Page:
The way in which we consume information is changing and therefore, the way we deliver it to our customers and prospects must also change. I witnessed first-hand the rise of e-mail and as a result, the demise of direct mail, once the king direct marketing. Through the years however, I have to say that e-mail has just got a little bit, well… boring. Every day I receive e-shots from a variety of companies vying for my hard earned cash or inviting me to the next big event. What this leads to is not in fact interaction, but rather a negative impact on their products and more importantly, their brand. The very nature of their untargeted communications at unearthly hours can surely only be summed up with one word…UNSUBSCRIBE.
Now not every company gets it wrong, I have also been on the end of good e-marketing campaigns that have both engaged me and led to a ‘conversion’, but in my experience this is rarely the case.
So how can we receive, consume and act on information more effectively? In 2009 I signed up with Twitter, not really sure what I was letting myself in for. Do people really want to know what I had for breakfast? Or what time I got to work? I soon realised that this use of twitter is reserved for two groups of people, celebrities and those that never know when to be quiet, even when we’re they are on their own. As I (hopefully) don’t fall into either of those demographics I decided to use Twitter in a different way. I think of it as a personal news feed. I follow all the things in life that interest me and low and behold, when I am ready for a ‘news dump’ I’ll engage with Twitter on my iPhone, iPad, Laptop, Interactive TV or even my Xbox and be presented with the latest news of all things interesting (to me anyway). And this is what I meant by the way in which we consume information is changing, it’s a lot more personal and a lot more relevant…
So what does that mean in the B2B world? It means we need to consider how we communicate with our customers, our prospects, our partners, in fact anyone that may or should be interested in what we do. We need to promote our Twitter feeds on our website, our blogs, our social profiles and more importantly, let them know why they should be ‘following’. We need to drive it as another form of normal communication that we treat with the same priority as the phone or e-mail. We then need to understand who we should follow ourselves; peers, industry analysts, journalists, partners, customers and some of their personal twitter accounts, it’s about getting under the skin of our target audience and communicating via a platform that is available to anyone, anywhere on pretty much any device.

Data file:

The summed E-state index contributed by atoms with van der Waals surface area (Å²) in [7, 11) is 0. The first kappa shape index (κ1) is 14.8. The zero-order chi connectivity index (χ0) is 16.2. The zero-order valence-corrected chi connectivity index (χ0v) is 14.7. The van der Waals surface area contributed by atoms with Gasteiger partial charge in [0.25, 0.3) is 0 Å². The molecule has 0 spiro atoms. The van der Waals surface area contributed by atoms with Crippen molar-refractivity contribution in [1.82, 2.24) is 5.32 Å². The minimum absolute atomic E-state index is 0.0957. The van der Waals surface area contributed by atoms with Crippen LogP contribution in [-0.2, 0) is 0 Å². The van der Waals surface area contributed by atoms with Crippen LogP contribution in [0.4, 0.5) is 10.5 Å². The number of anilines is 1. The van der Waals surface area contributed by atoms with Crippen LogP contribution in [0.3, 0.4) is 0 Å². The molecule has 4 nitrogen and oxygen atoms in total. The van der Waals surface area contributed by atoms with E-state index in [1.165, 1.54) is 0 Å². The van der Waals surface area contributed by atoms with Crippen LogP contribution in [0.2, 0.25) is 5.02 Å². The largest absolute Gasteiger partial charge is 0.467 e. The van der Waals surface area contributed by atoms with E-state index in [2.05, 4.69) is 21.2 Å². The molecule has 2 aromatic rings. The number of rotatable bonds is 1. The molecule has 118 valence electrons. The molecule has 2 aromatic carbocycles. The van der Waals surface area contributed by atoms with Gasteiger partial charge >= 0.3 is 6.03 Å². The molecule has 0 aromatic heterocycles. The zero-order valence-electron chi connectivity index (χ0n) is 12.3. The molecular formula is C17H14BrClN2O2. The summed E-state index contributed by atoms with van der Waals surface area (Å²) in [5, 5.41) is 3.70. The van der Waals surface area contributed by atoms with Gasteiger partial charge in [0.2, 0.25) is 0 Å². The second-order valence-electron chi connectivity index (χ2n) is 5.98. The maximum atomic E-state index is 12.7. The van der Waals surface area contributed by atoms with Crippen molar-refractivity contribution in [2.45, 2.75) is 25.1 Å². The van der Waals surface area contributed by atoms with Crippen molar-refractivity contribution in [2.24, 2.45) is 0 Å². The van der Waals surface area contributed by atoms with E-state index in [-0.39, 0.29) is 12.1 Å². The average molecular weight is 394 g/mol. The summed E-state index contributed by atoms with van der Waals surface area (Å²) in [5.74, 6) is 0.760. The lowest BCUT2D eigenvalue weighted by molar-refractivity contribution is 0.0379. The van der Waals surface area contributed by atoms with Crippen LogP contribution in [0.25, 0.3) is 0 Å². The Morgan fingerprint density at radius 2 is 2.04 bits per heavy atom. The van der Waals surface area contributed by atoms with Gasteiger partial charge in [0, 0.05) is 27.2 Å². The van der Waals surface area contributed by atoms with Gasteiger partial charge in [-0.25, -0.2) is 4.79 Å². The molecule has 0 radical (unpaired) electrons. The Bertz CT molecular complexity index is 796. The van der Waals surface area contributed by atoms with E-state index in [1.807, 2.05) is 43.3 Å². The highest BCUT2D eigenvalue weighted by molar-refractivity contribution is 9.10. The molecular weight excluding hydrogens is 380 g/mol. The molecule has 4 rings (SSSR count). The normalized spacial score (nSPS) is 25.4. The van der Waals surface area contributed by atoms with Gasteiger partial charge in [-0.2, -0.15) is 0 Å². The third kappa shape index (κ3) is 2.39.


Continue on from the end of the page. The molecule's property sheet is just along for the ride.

The power in Twitter for me though is when it forms part of a multi-touch, integrated strategy. Any single form of communication has an increased chance of failure, but a campaign that hits its audience from all angles in environments that blend both work and social time is one that will achieve great things. Imagine receiving an e-mail on a Monday, DM on a Tuesday with a QR code to a campaign specific microsite, Twitter and LinkedIn updates on a Wednesday, Facebook and YouTube links on a Thursday, all wrapped up by an intelligent telemarketing call on the Friday and all supported by consistent brand messaging. We now have the tools to manage this sort of activity from start to finish, all reportable, all measurable and all with a clear ROI. For professional marketing departments, there really is no excuse to not succeed. There is however one thing we must not forget in this process and that is the target audience. It’s about communicating with them how they wish, not how we dictate. Through proper use of CRM this is again, easily achieved.
So there we have it, whilst the main use for Social Networking site is, well, social, it can and should play a major part in delivering campaigns and engaging with our target audiences.
I look forward to your comments.